by Frank Vespe
So, a King walks into a Crab Feast, and…
King Leatherbury hasn’t started a joke that way before, but after Saturday’s Maryland Racing Media Association Crab Feast, awards dinner, scholarship banquet, and fund raiser, maybe he ought to give it some thought.
Leatherbury, the octogenarian trainer recently inducted into the national Racing Hall of Fame, was among four awards recipients Saturday evening at Laurel Park, taking home a share of the Dale Austin Newsmaker Award, which he received along with the connections of the great distaff sprinter Xtra Heat, herself a new Hall of Fame member.
Leatherbury said he was pleased to receive the award, in part because he had considered Austin, the longtime Baltimore Sun racing reporter who died in 2014, a friend. Then he launched into the jokes.
Of course, while there were plenty of smiles and laughs during the evening, there was serious business to attend to, as well.
Leatherbury, Xtra Heat, and the other honorees — Richard Golden, of Northview Stallion Station, and Northview’s great stallion Not for Love, who took home the Humphrey S. Finney Award for lifetime contributions to the Maryland racing industry; and former Maryland Racing Commission chairman Bruce Quade, who got the nod for the Nancy Alberts Achievement Award — all shared something that is not always true of these awards.
Though Maryland-based, they all, in one way or another, brought national attention on a state racing community that often doesn’t receive much of it. All showed that Maryland’s racing and breeding industries could leave the friendly confines and play leading roles anywhere, and with anyone.
So there was the somewhat serious business of recognizing this quartet of achievers.
And then there was the more serious business of scholarships. The Crab Feast served as a fundraiser for the Association’s scholarship fund, which has provided hundreds of thousands of dollars of support for backstretch, farm, and vets’ office workers to further their educations. The 2015 crop of scholarship winners received their funds at the event, and then the crowd set about replenishing the fund with some vigorous silent auctioning.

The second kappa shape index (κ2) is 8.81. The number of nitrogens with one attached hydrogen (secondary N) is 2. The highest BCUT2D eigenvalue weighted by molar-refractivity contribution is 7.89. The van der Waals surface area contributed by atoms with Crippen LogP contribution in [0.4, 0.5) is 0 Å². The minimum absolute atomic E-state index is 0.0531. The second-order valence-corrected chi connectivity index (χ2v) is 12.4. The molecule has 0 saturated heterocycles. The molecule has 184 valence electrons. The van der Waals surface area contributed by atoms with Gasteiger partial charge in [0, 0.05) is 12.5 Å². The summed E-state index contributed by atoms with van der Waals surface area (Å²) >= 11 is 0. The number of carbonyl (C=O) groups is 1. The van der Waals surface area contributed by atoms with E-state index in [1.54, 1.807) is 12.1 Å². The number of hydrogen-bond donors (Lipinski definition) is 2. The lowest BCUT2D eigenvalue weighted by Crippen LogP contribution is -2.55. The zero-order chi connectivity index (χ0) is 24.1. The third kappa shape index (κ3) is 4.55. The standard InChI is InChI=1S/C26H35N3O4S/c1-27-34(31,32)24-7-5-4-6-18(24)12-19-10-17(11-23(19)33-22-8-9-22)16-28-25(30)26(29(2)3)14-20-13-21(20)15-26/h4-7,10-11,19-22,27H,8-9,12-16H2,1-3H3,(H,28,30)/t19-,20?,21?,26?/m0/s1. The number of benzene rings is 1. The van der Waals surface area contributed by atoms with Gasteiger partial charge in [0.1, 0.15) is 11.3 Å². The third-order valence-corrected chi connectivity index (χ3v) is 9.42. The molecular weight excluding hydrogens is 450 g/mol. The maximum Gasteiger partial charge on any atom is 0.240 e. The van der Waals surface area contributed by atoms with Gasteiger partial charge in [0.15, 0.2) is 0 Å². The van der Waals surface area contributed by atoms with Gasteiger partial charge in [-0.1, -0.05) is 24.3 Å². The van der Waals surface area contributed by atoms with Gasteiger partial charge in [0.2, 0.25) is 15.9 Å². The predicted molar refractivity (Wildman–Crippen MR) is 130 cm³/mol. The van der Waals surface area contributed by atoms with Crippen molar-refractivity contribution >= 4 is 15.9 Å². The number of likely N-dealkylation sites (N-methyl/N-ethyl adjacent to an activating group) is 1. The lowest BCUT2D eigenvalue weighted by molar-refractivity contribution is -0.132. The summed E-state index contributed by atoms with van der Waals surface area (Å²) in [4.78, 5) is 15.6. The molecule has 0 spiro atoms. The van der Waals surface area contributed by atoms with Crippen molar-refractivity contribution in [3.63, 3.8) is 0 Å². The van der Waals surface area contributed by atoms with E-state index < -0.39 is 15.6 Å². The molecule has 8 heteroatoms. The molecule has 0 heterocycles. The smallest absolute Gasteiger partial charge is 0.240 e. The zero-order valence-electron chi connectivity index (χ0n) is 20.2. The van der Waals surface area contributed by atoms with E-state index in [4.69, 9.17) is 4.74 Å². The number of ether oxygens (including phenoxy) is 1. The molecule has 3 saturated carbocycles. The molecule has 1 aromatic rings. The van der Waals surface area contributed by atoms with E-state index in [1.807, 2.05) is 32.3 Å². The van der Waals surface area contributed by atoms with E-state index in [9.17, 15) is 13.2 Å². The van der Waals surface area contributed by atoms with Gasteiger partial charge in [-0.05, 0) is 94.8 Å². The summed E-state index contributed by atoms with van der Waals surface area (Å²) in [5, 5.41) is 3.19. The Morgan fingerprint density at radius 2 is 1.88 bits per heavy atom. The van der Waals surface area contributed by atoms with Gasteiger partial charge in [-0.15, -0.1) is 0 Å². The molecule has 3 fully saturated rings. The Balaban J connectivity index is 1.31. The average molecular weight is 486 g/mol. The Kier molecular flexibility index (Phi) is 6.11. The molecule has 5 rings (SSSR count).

The 300-plus in attendance engaged in spirited bidding on popular items like a panoramic print of Bowie race track’s opening day in 1915, a spectacular photo on canvas of American Pharoah, a race-used whip autographed by Hall of Fame jock Gary Stevens, a halter worn by California Chrome, and 80 or so others. All of those funds go straight to the scholarship fund.
And finally, there was the most deadly serious business of all: turning 30 bushels of steamed crabs into a whole bunch of empty shells. The crowd did yeoman’s work on that front, as well, and crabbers everywhere sent a silent “thank you” in the direction of the Carriage Room.
Still, there was something inspirational, and aspirational, in the air, and not just in the impressive way the crowd dug into the heaps of crabs.
There, on one side of the room, were the awards recipients — the man who’s played the claiming game as well as anyone ever; the filly sprinter who never backed down from a speed duel; the stallion who impossibly picked up the Maryland mantle from his maternal grandsire, the greatest sire of all, Northern Dancer; the regulator whose vision and commitment have helped right a Maryland racing ship that appeared for many years to be headed for the shoals — receiving accolades well deserved.
And there on the other were the scholarship recipients, young people with a whole world of opportunity stretching out before them and the state racing industry’s helping hand extended to them.
One generation, receiving the accolades of a racing life well lived; another, readying to set foot on those same pathways.
Of course, there’s plenty of time to consider what, beyond money (and full bellies), the scholarship winners will take from the evening.
Me? I’m going to try to figure out what happens next, you know, after a King walks into a Crab Feast…